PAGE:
|FORUM | AGENDA | WIKI | CHAT | baBeLOG|
Home > Event-related > European SF > FSE-ESF 2004 > Languages - ESF2004
Languages at the ESF
(Date: 7 August 2004)
Paper presented to the UK ESF Committee, regarding the replacement of the concept of "official" languages, with "represented" languages (01/04/04)
Languages and the 2004 ESF, to take place in London in October
The Babels network was formed in the runup to the 2002 ESF in Florence, and
For the 2003 ESF, the total budget for Babels’ activities, such as expenses
The average travel cost per interpreter was about €230. One of the objectives
When considering the costs of providing interpretation using volunteer
Liaising with ESF working groups
At the 2003 ESF, the language requirements for the plenaries and seminars were not known until a relatively short time before the ESF itself, while
Babels expects to have at least one representative at the programme group
Languages and the ESF
At the 2003 ESF, there were five “official” languages (English, French, Spanish, German, Italian) and an attempt was made to provide interpretation in at least four of these languages in each session. A number of other languages were used in addition to these, but these were widely viewed as “supplementary” languages.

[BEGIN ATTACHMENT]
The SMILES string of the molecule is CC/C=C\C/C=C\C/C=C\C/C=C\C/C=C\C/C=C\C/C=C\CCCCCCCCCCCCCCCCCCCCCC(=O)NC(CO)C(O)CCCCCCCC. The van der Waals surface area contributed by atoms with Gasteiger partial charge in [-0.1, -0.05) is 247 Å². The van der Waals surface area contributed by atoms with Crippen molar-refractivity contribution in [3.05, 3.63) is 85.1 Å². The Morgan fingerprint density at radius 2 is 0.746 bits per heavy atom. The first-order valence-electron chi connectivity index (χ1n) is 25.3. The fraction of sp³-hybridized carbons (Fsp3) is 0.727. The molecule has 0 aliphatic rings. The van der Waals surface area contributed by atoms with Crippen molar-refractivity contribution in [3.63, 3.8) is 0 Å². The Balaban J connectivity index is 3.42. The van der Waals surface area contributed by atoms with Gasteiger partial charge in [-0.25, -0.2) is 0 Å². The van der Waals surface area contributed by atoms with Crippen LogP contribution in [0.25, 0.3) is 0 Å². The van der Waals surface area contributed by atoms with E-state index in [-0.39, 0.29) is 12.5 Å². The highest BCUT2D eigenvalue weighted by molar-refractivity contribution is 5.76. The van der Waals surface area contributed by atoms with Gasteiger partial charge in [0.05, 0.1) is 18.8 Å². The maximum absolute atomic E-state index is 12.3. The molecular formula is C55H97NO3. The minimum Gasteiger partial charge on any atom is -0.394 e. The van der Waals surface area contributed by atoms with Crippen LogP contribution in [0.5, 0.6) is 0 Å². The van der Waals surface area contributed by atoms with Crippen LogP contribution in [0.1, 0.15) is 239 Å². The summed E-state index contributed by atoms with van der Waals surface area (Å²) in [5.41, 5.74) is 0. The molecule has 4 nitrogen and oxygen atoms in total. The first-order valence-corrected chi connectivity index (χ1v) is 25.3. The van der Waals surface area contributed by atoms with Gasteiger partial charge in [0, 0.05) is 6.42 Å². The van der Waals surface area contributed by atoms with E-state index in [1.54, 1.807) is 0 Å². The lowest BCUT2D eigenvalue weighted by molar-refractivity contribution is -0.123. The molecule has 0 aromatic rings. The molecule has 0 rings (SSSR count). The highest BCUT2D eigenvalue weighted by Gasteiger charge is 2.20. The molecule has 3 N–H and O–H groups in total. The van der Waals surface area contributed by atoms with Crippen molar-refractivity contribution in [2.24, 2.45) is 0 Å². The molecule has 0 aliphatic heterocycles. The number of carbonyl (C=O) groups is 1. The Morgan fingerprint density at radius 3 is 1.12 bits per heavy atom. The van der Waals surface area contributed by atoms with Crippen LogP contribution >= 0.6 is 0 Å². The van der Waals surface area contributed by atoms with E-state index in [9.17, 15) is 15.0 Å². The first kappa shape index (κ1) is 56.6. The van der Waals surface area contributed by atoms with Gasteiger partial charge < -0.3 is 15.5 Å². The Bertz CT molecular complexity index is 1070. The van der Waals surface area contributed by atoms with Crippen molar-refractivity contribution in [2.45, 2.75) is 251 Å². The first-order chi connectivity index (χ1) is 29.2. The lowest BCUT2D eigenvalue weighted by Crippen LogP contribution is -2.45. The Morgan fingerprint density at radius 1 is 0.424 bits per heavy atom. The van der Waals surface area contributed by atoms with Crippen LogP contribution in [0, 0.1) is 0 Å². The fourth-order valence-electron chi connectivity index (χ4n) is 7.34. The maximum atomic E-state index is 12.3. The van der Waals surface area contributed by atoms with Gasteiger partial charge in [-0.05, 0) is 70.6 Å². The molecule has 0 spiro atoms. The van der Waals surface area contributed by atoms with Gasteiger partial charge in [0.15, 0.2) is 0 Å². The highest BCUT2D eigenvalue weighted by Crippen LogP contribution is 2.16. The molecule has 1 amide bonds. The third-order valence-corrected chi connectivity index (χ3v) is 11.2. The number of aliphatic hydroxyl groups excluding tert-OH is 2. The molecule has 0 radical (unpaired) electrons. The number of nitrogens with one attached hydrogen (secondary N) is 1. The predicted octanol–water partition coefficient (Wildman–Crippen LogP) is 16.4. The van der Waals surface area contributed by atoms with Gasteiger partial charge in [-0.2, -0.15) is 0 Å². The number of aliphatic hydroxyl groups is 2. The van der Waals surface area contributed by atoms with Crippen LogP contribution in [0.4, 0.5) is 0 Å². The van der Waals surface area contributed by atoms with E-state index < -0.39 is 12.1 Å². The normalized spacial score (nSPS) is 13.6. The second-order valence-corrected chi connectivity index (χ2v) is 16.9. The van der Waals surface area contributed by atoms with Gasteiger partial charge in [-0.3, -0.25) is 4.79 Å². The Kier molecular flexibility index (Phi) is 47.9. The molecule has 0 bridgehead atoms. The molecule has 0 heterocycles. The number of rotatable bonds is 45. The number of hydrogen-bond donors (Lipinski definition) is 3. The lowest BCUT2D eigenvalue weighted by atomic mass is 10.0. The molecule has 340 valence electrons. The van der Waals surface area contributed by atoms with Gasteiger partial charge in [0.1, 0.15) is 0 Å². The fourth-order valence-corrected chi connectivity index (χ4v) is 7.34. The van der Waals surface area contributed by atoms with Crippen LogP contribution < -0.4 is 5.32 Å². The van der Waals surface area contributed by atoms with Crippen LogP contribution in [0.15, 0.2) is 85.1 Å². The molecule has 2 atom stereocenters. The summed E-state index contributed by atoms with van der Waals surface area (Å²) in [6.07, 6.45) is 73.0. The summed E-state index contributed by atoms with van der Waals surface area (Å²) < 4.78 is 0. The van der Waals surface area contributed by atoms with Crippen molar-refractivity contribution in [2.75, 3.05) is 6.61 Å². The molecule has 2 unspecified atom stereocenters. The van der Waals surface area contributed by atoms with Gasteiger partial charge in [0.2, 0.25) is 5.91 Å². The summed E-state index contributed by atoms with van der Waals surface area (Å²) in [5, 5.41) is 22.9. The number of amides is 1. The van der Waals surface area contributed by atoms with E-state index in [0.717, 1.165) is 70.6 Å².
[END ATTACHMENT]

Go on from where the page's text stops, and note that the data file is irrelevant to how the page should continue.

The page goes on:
At the 2004 World Social Forum in Mumbai, the concept of an “official” language was broadened, and there were around 15 languages classed as “official”. For some of these, it is thought that this increased the number of attendees who spoke a particular language.
The current thinking within Babels regarding the choice of languages reflects the principles below. However, Babels does need more time before coming up with a detailed proposal. In the meantime we welcome your input and suggestions.
1 The abolition of the distinction between “official” and “unofficial” languages
2 More languages to be represented more often and a better match of languages offered and needed than was possible at the 2003 ESF
3 Better representation of eastern European languages in line with the ESF’s desire to attract more speakers and delegates from eastern Europe
4 Discussion of the role of languages from immigrant communities and to what extent Babels can provide interpreters in these languages
5 Discussion of the role of sign language and to what extent Babels can provide sign language interpretation
6 Following these points, the recognition that the choice of languages available can shape the ESF in terms of origins of delegates and speakers (as was the case at the WSF in Mumbai)
7 Given the financial constraints for the 2004 ESF, Babels will aim to find as many interpreters from the London are as possible (their travel and accommodation demands should be minimal). However, we would aim to bring interpreters from eastern European countries as a priority over western Europe: this proposal needs more discussion within Babels.
Of course, given the financial constraints already referred to, a balance will need to be struck between inclusivity, practicalities, and cost when recruiting interpreters.
It appears that the 2004 ESF will have a reduced number of plenaries and seminars compared to the 2003 ESF. This will result in fewer interpreters being required (and consequently a lower level of overall related expenses), although it is too early to give an exact number.
(John Street - Babels UK)
|| Private area||problemes | Site Map ||